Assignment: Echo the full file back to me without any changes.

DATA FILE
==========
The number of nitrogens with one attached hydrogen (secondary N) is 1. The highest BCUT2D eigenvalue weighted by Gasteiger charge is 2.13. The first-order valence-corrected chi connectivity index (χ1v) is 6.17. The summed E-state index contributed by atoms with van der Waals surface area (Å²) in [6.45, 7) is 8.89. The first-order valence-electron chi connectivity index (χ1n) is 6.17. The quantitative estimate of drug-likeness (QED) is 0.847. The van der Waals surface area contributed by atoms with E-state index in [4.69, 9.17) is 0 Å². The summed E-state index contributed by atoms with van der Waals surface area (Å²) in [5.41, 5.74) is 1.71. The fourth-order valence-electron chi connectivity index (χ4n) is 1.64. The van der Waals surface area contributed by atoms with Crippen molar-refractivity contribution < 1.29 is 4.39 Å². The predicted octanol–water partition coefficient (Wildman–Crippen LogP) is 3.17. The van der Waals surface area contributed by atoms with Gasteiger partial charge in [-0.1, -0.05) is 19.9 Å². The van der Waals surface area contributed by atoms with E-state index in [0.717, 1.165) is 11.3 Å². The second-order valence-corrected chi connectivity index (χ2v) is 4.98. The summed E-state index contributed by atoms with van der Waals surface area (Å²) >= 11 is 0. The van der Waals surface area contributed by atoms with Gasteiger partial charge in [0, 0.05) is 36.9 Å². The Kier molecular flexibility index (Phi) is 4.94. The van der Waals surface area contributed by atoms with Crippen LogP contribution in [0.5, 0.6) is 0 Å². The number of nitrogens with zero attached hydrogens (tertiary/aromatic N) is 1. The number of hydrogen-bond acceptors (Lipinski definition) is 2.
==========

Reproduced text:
The number of nitrogens with one attached hydrogen (secondary N) is 1. The highest BCUT2D eigenvalue weighted by Gasteiger charge is 2.13. The first-order valence-corrected chi connectivity index (χ1v) is 6.17. The summed E-state index contributed by atoms with van der Waals surface area (Å²) in [6.45, 7) is 8.89. The first-order valence-electron chi connectivity index (χ1n) is 6.17. The quantitative estimate of drug-likeness (QED) is 0.847. The van der Waals surface area contributed by atoms with E-state index in [4.69, 9.17) is 0 Å². The summed E-state index contributed by atoms with van der Waals surface area (Å²) in [5.41, 5.74) is 1.71. The fourth-order valence-electron chi connectivity index (χ4n) is 1.64. The van der Waals surface area contributed by atoms with Crippen molar-refractivity contribution < 1.29 is 4.39 Å². The predicted octanol–water partition coefficient (Wildman–Crippen LogP) is 3.17. The van der Waals surface area contributed by atoms with Gasteiger partial charge in [-0.1, -0.05) is 19.9 Å². The van der Waals surface area contributed by atoms with E-state index in [0.717, 1.165) is 11.3 Å². The second-order valence-corrected chi connectivity index (χ2v) is 4.98. The summed E-state index contributed by atoms with van der Waals surface area (Å²) >= 11 is 0. The van der Waals surface area contributed by atoms with Gasteiger partial charge in [0, 0.05) is 36.9 Å². The Kier molecular flexibility index (Phi) is 4.94. The van der Waals surface area contributed by atoms with Crippen LogP contribution in [0.5, 0.6) is 0 Å². The number of nitrogens with zero attached hydrogens (tertiary/aromatic N) is 1. The number of hydrogen-bond acceptors (Lipinski definition) is 2.